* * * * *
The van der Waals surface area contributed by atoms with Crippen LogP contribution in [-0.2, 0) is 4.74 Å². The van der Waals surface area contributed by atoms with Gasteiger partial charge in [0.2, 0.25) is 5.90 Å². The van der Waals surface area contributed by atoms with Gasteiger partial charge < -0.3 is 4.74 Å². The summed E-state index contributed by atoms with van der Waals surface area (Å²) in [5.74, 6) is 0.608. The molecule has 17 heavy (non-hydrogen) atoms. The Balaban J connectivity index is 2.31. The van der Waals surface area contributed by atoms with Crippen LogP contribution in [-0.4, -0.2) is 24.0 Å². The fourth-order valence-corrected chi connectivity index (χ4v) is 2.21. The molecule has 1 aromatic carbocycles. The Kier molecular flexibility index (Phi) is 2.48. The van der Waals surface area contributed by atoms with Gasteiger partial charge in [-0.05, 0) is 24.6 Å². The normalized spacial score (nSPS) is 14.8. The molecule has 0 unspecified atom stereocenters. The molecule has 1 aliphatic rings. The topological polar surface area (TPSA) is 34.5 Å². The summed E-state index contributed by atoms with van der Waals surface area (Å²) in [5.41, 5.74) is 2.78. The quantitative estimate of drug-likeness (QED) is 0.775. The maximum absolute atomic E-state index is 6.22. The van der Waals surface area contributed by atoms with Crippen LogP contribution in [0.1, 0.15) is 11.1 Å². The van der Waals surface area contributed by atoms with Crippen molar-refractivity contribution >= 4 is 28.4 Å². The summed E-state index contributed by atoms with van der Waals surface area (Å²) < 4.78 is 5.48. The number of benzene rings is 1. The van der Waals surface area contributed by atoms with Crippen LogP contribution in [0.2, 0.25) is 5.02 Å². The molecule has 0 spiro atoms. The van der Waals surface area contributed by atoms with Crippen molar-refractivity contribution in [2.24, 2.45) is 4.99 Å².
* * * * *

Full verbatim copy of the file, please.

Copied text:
The van der Waals surface area contributed by atoms with Crippen LogP contribution in [-0.2, 0) is 4.74 Å². The van der Waals surface area contributed by atoms with Gasteiger partial charge in [0.2, 0.25) is 5.90 Å². The van der Waals surface area contributed by atoms with Gasteiger partial charge < -0.3 is 4.74 Å². The summed E-state index contributed by atoms with van der Waals surface area (Å²) in [5.74, 6) is 0.608. The molecule has 17 heavy (non-hydrogen) atoms. The Balaban J connectivity index is 2.31. The van der Waals surface area contributed by atoms with Crippen LogP contribution in [-0.4, -0.2) is 24.0 Å². The fourth-order valence-corrected chi connectivity index (χ4v) is 2.21. The molecule has 1 aromatic carbocycles. The Kier molecular flexibility index (Phi) is 2.48. The van der Waals surface area contributed by atoms with Gasteiger partial charge in [-0.05, 0) is 24.6 Å². The normalized spacial score (nSPS) is 14.8. The molecule has 0 unspecified atom stereocenters. The molecule has 1 aliphatic rings. The topological polar surface area (TPSA) is 34.5 Å². The summed E-state index contributed by atoms with van der Waals surface area (Å²) in [5.41, 5.74) is 2.78. The quantitative estimate of drug-likeness (QED) is 0.775. The maximum absolute atomic E-state index is 6.22. The van der Waals surface area contributed by atoms with Crippen LogP contribution in [0.1, 0.15) is 11.1 Å². The van der Waals surface area contributed by atoms with Crippen molar-refractivity contribution >= 4 is 28.4 Å². The summed E-state index contributed by atoms with van der Waals surface area (Å²) < 4.78 is 5.48. The number of benzene rings is 1. The van der Waals surface area contributed by atoms with Crippen LogP contribution in [0.2, 0.25) is 5.02 Å². The molecule has 0 spiro atoms. The van der Waals surface area contributed by atoms with Crippen molar-refractivity contribution in [2.24, 2.45) is 4.99 Å².